FWGE Day 17: The Angel Closest To You by Ola W. Halim

1. Love Letters and Fantasies 

Banji couldn’t sleep. It was the buzzing of insects around the bulb that drove sleep away — or so he thought — yet he couldn’t still sleep after switching off the light. It wasn’t thoughts of how his twentieth birthday would meet him tomorrow the same empty person he’d been years ago. Perhaps it was Yemisi invading his mind again. She always did in moments like this, when he was lying and listening to the buzzing of insects and the chirping of crickets and setting his mind free to saunter around, picking thoughts and dreams.

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Earlier that evening, Dave had forced him to tell Yemisi tomorrow was his birthday. He’d hesitated initially, because Yemisi wasn’t the type of girl who attended birthdays, but he told her anyway. He had to prove to Dave once and for all that he was a big boy, and big boys weren’t scared of talking to girls. But Yemisi smiled and said she wouldn’t be chanced. Banji was surprised that it hit him that hard, her refusal, the simplicity of shrugging and letting the words drip like water from a tap running dry, yet he returned her smile. He didn’t say anything more, didn’t tell her once and for all that she was the sole protagonist of his fantasies, that she was the girl God created with palms broad and soft enough to carry his heart. He smiled and walked away even before Yemisi could bid him goodbye.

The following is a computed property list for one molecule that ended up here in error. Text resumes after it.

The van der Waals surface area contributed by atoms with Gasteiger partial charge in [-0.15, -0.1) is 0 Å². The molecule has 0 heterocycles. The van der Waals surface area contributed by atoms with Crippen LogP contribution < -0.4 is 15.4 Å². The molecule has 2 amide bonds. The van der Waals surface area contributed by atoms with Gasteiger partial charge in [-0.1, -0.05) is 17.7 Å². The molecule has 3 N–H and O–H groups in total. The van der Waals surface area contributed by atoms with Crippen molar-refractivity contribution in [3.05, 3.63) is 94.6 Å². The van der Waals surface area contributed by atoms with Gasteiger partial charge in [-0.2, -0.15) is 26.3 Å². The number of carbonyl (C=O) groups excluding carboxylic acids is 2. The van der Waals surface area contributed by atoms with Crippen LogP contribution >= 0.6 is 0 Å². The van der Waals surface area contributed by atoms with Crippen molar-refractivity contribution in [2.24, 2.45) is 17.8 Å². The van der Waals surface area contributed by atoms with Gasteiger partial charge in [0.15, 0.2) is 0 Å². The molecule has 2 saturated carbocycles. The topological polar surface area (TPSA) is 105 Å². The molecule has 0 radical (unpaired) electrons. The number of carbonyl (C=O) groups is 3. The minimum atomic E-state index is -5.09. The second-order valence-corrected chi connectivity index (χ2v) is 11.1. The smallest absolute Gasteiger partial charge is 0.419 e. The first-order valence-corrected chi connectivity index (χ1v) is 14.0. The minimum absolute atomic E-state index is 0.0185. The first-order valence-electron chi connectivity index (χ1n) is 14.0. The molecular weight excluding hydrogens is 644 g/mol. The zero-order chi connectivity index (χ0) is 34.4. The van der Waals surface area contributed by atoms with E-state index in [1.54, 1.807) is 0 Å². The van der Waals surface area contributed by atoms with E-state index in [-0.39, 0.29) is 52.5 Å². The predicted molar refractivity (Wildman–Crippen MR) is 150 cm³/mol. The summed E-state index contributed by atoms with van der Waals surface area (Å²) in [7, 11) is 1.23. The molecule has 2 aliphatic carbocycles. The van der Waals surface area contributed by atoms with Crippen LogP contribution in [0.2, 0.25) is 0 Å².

“You failed again,” Dave told him later. “I thought you’d tell her everything.”
“I’m giving up. She can never date a guy like me.” He placed a hand on Dave’s shoulder. “Look at me. Whose son am I? A woman’s with a profession I can’t announce with shiny teeth. Yemisi is the daughter of Pastor Olatundun.”

“Fine. Stop telling me you love her then! Period!”
The friends walked silently home. Dave reached to hug Banji before disappearing into his house, but Banji had already begun striding to his mother’s mansion. He rushed into his room and locked the door from inside on hearing his mother and her friends cackle in the living room. He sent a bulk message to all his friends he’d invited to his birthday party, cancelling it for reasons beyond his control. As soon as all the fifty-four messages had been delivered, he sat at his study desk and started to write letters. Love letters. Letters he knew he’d read to himself, although they were addressed to Yemisi, read, read and read until they lost flavour and he wrote another set.

2. Deep Drawers and Monstrous Cockroaches

Yemisi didn’t want to go downstairs for night devotion, but she dared not tell Tijesuni if she didn’t want trouble. So she let Tijesuni take her hand and they descended the stairs, their footsteps slapping the polished floor, infuriating the hallowed silence that hovered in the house whenever it was time to talk to God. Halfway, though, Tijesuni stopped to stare at her sister. She knew something had gone amiss. But Yemisi shrugged and forced a grin.

“What’s happening between us?” Tijesuni’s voice was low, tentative. “We don’t talk anymore.”
Yemisi bowed her head. Her legs were melting to heated lard. She bit her lips and sat on the stairs.
“You’re crying,” Tijesuni said, lifting Yemisi’s face. “Tell me what it is.”